When running Pandeia as a scriptable python module, different background options are used than with the web client.
The Background API
Within Pandeia, the background is defined by two values in the configuration dictionary: background and background_level. The two values are used in concert to either load a background, or identify a pre-computed background to use in the calculation.
background: is either a string defining the name of a background ("ecliptic" or "minzodi", or you can conceivably create your own), or the word "none" for no background, or a list of arrays forming a spectrum
background_level: is either "low", "medium", or "high" (or, for the "minzodi" case, "benchmark"). It does not need to be specified at all if background is none, or a list of arrays.
Canned backgrounds have been pre-generated by the JWST Backgrounds Tool at two locations: along the ecliptic at ecliptic coordinates Lat = 90, Lon = 0; and at the Minzodi location (Lat = 266.3, Lon = -50). The canned backgrounds have been generated at low (10% of max), medium (50% of max), and high (90% of max) background levels as determined from estimating the combined interstellar cirrus, zodiacal light, and internal straylight contributions over the entire period that the locations are in the JWST field of regard.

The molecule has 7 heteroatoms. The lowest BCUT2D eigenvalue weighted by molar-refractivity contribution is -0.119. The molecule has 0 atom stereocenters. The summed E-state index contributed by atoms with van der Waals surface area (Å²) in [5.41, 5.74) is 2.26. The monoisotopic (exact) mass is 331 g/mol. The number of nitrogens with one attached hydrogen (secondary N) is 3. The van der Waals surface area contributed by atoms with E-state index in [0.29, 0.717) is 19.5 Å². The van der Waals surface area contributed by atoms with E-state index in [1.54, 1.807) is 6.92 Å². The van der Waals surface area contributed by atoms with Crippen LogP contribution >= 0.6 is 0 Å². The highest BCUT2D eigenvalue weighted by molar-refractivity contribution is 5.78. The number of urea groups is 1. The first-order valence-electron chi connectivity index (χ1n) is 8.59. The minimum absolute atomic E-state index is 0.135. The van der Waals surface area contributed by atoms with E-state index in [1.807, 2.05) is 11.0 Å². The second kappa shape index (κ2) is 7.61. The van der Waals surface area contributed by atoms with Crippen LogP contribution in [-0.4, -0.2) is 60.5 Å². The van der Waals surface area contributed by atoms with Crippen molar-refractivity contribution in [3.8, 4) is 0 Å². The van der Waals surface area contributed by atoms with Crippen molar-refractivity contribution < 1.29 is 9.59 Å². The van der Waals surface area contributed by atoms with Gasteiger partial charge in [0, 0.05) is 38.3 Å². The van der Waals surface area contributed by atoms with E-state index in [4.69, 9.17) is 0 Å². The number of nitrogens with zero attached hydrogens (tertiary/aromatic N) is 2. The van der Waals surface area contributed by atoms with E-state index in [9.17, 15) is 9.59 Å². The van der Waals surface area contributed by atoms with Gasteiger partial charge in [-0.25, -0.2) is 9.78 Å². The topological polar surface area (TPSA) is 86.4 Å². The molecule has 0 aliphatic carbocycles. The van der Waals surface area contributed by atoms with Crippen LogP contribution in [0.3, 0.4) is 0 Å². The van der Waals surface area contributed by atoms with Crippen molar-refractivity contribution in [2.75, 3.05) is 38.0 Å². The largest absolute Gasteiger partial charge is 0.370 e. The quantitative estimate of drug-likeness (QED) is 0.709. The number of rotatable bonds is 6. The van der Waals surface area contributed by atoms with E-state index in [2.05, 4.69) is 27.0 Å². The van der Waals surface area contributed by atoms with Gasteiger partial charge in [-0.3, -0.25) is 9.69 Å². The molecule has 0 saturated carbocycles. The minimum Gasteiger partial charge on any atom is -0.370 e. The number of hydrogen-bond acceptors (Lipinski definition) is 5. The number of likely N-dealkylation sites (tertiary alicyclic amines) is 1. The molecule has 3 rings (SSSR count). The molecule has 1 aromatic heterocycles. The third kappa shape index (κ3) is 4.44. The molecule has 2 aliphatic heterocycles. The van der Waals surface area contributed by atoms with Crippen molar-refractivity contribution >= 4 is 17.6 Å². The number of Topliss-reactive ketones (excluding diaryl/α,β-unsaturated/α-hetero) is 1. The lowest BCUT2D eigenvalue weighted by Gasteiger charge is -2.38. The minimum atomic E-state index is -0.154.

For the Minzodi location, we have also defined a "benchmark" level, which is the Minzodi location on June 19, 2020.
The option for no background is also available:
Custom backgrounds are a list containing wavelength and flux arrays (denoted by square brackets) that define the background. You can define them yourself, use the JWST Backgrounds Tool to generate them (as the Web version of the ETC does), or download a calculation from the web ETC that will have a background filled in, and can be run through Pandeia directly.
The below example is of a JSON-formatted numerical background (as it would appear in the input.json file in a web ETC download) for 1 September 2020, pointing at RA = 18:36:56.2, Dec = -36:46:56.2. The first array contains wavelength values. The second array contains the corresponding background values.